Figures

Figure 1

Open AccessArticle Decomposition of Contaminants of Emerging Concern in Advanced Oxidation Processes
Water 2018, 10(7), 955; https://doi.org/10.3390/w10070955
Received: 28 June 2018 / Revised: 16 July 2018 / Accepted: 18 July 2018 / Published: 19 July 2018
Cited by 1 | PDF Full-text (5564 KB) | HTML Full-text | XML Full-text
Abstract
This paper compares the removal degrees of selected contaminants of emerging concern in water solutions during advanced oxidation processes (AOPs), such as H2O2, O3, UV, UV/TiO2, UV/H2O2, and UV/O3.
[...] Read more.
This paper compares the removal degrees of selected contaminants of emerging concern in water solutions during advanced oxidation processes (AOPs), such as H2O2, O3, UV, UV/TiO2, UV/H2O2, and UV/O3. The tested micropollutants belong to the following groups: pharmaceuticals, dyes, UV filters, hormones, pesticides, and food additives. The highest removal rate of pharmaceutical compounds was observed during the UV/TiO2 process. The decomposition of hormones in this process exceeded 96% and the concentration of the UV filter dioxybenzone was reduced by 75%. The pesticide triallat and the food additive butylated hydroxytoluene were most effectively oxidized by the UV process and their removal degrees exceeded 90%. The lowest removal degree in all examined processes was observed in the case of caffeine. Toxicological analysis conducted in post-processed water samples indicated the generation of several oxidation by-products with a high toxic potential. The presence of those compounds was confirmed by the GC-MS analysis. The performance of the UV/O3 process leads to the increase of the toxicity of post-processed water solutions, especially solutions containing degradation by-products of carbamazepine, diclofenac sodium salt, acridine, trialatte, triclosan, and β-estradiol were characterized by high toxicity. Full article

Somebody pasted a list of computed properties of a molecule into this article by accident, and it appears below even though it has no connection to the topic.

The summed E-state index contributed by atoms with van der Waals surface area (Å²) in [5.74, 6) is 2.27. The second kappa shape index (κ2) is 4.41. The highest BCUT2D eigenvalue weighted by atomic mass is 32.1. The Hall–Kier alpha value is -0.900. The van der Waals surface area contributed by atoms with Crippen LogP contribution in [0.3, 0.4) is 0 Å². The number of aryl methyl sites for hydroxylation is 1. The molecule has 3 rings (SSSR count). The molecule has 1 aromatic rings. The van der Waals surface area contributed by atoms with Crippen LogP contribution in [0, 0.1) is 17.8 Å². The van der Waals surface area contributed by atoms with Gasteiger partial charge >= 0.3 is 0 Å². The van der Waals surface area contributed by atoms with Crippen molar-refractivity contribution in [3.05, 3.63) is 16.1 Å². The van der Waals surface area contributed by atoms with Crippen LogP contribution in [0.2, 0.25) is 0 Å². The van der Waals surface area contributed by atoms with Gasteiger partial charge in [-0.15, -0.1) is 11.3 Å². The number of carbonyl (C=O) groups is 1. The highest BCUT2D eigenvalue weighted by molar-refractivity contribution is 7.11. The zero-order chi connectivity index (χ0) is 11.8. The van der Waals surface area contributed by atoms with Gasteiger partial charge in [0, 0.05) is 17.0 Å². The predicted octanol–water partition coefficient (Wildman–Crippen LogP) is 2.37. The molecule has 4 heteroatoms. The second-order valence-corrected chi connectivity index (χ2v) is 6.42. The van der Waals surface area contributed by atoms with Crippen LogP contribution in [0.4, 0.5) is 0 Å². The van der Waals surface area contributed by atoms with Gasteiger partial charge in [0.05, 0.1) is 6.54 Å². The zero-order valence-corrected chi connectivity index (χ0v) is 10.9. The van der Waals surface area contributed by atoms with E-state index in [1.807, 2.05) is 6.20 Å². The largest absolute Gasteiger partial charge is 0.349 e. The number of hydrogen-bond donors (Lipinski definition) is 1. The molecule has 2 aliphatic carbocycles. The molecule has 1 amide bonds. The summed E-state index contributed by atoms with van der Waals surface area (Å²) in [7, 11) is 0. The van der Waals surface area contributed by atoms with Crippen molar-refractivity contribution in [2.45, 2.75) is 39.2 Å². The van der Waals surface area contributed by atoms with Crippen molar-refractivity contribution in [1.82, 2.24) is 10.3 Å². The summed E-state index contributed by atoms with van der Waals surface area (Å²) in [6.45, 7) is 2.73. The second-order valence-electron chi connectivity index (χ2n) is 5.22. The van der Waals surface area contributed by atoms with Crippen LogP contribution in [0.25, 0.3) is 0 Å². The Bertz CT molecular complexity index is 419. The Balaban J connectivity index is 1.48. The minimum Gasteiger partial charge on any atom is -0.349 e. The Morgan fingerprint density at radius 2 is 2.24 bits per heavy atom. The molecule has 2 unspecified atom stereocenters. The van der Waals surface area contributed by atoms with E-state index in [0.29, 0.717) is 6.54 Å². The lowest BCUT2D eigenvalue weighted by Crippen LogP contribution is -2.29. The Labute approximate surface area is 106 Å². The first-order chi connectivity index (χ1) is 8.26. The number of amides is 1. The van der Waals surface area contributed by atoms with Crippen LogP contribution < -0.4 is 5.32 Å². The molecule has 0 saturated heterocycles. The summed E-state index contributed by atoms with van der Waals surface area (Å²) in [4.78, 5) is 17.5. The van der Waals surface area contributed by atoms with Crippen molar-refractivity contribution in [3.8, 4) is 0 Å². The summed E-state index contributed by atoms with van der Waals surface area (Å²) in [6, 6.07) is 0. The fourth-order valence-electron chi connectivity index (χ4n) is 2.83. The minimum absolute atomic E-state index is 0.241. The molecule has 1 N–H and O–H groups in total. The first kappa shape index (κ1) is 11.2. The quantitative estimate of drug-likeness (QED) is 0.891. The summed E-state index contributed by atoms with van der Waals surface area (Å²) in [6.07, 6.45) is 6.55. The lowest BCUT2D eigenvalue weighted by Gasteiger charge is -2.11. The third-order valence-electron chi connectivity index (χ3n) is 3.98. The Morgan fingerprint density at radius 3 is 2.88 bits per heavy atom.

Figures

Graphical abstract

Open AccessArticle Filtering Capability of Porous Asphalt Pavements
Water 2018, 10(2), 206; https://doi.org/10.3390/w10020206
Received: 11 January 2018 / Revised: 4 February 2018 / Accepted: 13 February 2018 / Published: 15 February 2018
Cited by 1 | PDF Full-text (2427 KB) | HTML Full-text | XML Full-text | Supplementary Files
Abstract
The objective of this study is to assess the filtering capability of porous asphalt pavement models and the quality of rainwater filtered by such models. Three slabs of porous asphalt mixtures and two models composed of porous layers that resulted in porous pavement
[...] Read more.
The objective of this study is to assess the filtering capability of porous asphalt pavement models and the quality of rainwater filtered by such models. Three slabs of porous asphalt mixtures and two models composed of porous layers that resulted in porous pavement structures were produced. Data were collected in two phases: using rainwater directly from the sky and then using stormwater runoff collected from a street. Parameters such as pH, dissolved oxygen, ammonia, phosphorus, nitrite, aluminium, chromium, copper, zinc, and iron were measured. For both rainwater and stormwater runoff quality analyses, there was an increase in the concentration of the following parameters: phosphorus, iron, aluminium, zinc, nitrite, chromium, copper, and pH; there was no significant variation in the concentration of dissolved oxygen; and there was a decrease in ammonia in one of the models. However, the concentrations of only phosphorus and aluminium exceeded the limits established by the Brazilian National Environmental Council and National Water Agency for the use of non-potable water. The models were capable of filtering rainwater and stormwater runoff, and reducing the concentration of ammonia. It can be concluded that it is possible to collect stormwater runoff from porous asphalt surfaces and porous asphalt pavements. Porous asphalt pavements are able to filter out certain pollutants from stormwater runoff and rainwater, and were shown to be an alternative to supply rainwater for non-potable uses and to recharge the water table. Full article
Figures

Figure 1

Open AccessArticle Empirical Characterization of Particle Size Distribution Spatial Dynamics for Helminth Eggs Detection in Waste Stabilization Ponds (WSP)
Water 2018, 10(2), 138; https://doi.org/10.3390/w10020138
Received: 13 December 2017 / Revised: 12 January 2018 / Accepted: 24 January 2018 / Published: 1 February 2018
PDF Full-text (1895 KB) | HTML Full-text | XML Full-text
Abstract
This study assesses seasonal particle size distribution (PSD) dynamics inside a waste stabilization ponds (WSP) (Buguruni, Tanzania) to understand settling dynamics of wastewater particles with an interest in helminth eggs. Results indicate that particles coming into the pond are mainly supracolloidal and settleables
[...] Read more.